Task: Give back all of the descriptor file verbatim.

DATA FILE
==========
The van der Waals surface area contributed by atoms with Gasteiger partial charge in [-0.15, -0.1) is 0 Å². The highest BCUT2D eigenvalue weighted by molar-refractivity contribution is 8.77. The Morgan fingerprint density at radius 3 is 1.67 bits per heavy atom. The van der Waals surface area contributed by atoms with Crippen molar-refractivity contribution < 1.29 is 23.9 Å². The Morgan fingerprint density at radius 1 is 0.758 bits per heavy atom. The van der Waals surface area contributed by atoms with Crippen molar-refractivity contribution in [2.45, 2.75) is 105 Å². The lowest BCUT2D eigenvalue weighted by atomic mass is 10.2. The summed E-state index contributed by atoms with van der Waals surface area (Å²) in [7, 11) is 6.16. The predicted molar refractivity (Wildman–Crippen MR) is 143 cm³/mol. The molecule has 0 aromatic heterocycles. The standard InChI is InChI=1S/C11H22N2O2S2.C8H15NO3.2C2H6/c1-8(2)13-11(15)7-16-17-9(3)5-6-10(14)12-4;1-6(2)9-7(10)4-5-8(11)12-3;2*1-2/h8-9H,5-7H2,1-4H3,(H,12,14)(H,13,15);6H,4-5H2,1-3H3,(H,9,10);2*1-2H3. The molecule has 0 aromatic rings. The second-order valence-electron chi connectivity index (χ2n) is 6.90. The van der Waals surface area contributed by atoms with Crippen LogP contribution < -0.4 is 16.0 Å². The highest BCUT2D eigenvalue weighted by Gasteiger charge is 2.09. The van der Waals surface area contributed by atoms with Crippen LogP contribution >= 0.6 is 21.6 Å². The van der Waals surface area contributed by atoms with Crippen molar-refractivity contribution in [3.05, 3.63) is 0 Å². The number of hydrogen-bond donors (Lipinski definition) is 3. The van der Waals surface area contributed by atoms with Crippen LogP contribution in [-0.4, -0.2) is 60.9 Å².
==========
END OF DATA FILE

The van der Waals surface area contributed by atoms with Gasteiger partial charge in [-0.15, -0.1) is 0 Å². The highest BCUT2D eigenvalue weighted by molar-refractivity contribution is 8.77. The Morgan fingerprint density at radius 3 is 1.67 bits per heavy atom. The van der Waals surface area contributed by atoms with Crippen molar-refractivity contribution < 1.29 is 23.9 Å². The Morgan fingerprint density at radius 1 is 0.758 bits per heavy atom. The van der Waals surface area contributed by atoms with Crippen molar-refractivity contribution in [2.45, 2.75) is 105 Å². The lowest BCUT2D eigenvalue weighted by atomic mass is 10.2. The summed E-state index contributed by atoms with van der Waals surface area (Å²) in [7, 11) is 6.16. The predicted molar refractivity (Wildman–Crippen MR) is 143 cm³/mol. The molecule has 0 aromatic heterocycles. The standard InChI is InChI=1S/C11H22N2O2S2.C8H15NO3.2C2H6/c1-8(2)13-11(15)7-16-17-9(3)5-6-10(14)12-4;1-6(2)9-7(10)4-5-8(11)12-3;2*1-2/h8-9H,5-7H2,1-4H3,(H,12,14)(H,13,15);6H,4-5H2,1-3H3,(H,9,10);2*1-2H3. The molecule has 0 aromatic rings. The second-order valence-electron chi connectivity index (χ2n) is 6.90. The van der Waals surface area contributed by atoms with Crippen LogP contribution < -0.4 is 16.0 Å². The highest BCUT2D eigenvalue weighted by Gasteiger charge is 2.09. The van der Waals surface area contributed by atoms with Crippen LogP contribution >= 0.6 is 21.6 Å². The van der Waals surface area contributed by atoms with Crippen molar-refractivity contribution in [3.05, 3.63) is 0 Å². The number of hydrogen-bond donors (Lipinski definition) is 3. The van der Waals surface area contributed by atoms with Crippen LogP contribution in [-0.4, -0.2) is 60.9 Å².